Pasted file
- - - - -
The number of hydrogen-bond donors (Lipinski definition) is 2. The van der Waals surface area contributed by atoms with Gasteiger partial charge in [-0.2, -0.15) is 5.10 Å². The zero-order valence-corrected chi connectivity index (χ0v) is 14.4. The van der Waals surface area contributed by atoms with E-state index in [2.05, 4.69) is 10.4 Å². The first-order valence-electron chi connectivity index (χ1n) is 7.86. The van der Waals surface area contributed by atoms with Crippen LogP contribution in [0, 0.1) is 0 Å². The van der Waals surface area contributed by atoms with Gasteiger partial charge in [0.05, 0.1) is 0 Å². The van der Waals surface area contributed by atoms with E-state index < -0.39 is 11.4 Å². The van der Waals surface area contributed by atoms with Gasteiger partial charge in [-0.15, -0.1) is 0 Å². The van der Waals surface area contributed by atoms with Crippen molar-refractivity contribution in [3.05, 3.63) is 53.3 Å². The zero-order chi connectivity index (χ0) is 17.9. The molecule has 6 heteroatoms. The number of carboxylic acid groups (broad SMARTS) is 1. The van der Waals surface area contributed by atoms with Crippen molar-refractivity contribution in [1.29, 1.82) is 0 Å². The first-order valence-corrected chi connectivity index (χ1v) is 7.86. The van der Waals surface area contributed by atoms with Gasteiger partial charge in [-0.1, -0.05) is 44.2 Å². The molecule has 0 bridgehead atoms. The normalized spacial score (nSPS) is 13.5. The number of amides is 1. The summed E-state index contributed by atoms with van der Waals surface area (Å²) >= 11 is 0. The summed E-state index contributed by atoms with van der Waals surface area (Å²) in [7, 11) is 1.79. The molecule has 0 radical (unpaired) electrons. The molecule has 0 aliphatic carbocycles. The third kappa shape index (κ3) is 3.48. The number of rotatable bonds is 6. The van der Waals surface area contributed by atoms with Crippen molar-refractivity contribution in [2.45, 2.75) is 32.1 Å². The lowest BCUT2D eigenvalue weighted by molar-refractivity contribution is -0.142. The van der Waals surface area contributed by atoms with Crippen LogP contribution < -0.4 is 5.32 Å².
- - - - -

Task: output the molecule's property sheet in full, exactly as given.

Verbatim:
The number of hydrogen-bond donors (Lipinski definition) is 2. The van der Waals surface area contributed by atoms with Gasteiger partial charge in [-0.2, -0.15) is 5.10 Å². The zero-order valence-corrected chi connectivity index (χ0v) is 14.4. The van der Waals surface area contributed by atoms with E-state index in [2.05, 4.69) is 10.4 Å². The first-order valence-electron chi connectivity index (χ1n) is 7.86. The van der Waals surface area contributed by atoms with Crippen LogP contribution in [0, 0.1) is 0 Å². The van der Waals surface area contributed by atoms with Gasteiger partial charge in [0.05, 0.1) is 0 Å². The van der Waals surface area contributed by atoms with E-state index < -0.39 is 11.4 Å². The van der Waals surface area contributed by atoms with Gasteiger partial charge in [-0.15, -0.1) is 0 Å². The van der Waals surface area contributed by atoms with Crippen molar-refractivity contribution in [3.05, 3.63) is 53.3 Å². The zero-order chi connectivity index (χ0) is 17.9. The molecule has 6 heteroatoms. The number of carboxylic acid groups (broad SMARTS) is 1. The van der Waals surface area contributed by atoms with Crippen molar-refractivity contribution in [1.29, 1.82) is 0 Å². The first-order valence-corrected chi connectivity index (χ1v) is 7.86. The van der Waals surface area contributed by atoms with Gasteiger partial charge in [-0.1, -0.05) is 44.2 Å². The molecule has 0 bridgehead atoms. The normalized spacial score (nSPS) is 13.5. The number of amides is 1. The summed E-state index contributed by atoms with van der Waals surface area (Å²) >= 11 is 0. The summed E-state index contributed by atoms with van der Waals surface area (Å²) in [7, 11) is 1.79. The molecule has 0 radical (unpaired) electrons. The molecule has 0 aliphatic carbocycles. The third kappa shape index (κ3) is 3.48. The number of rotatable bonds is 6. The van der Waals surface area contributed by atoms with Crippen molar-refractivity contribution in [2.45, 2.75) is 32.1 Å². The lowest BCUT2D eigenvalue weighted by molar-refractivity contribution is -0.142. The van der Waals surface area contributed by atoms with Crippen LogP contribution < -0.4 is 5.32 Å².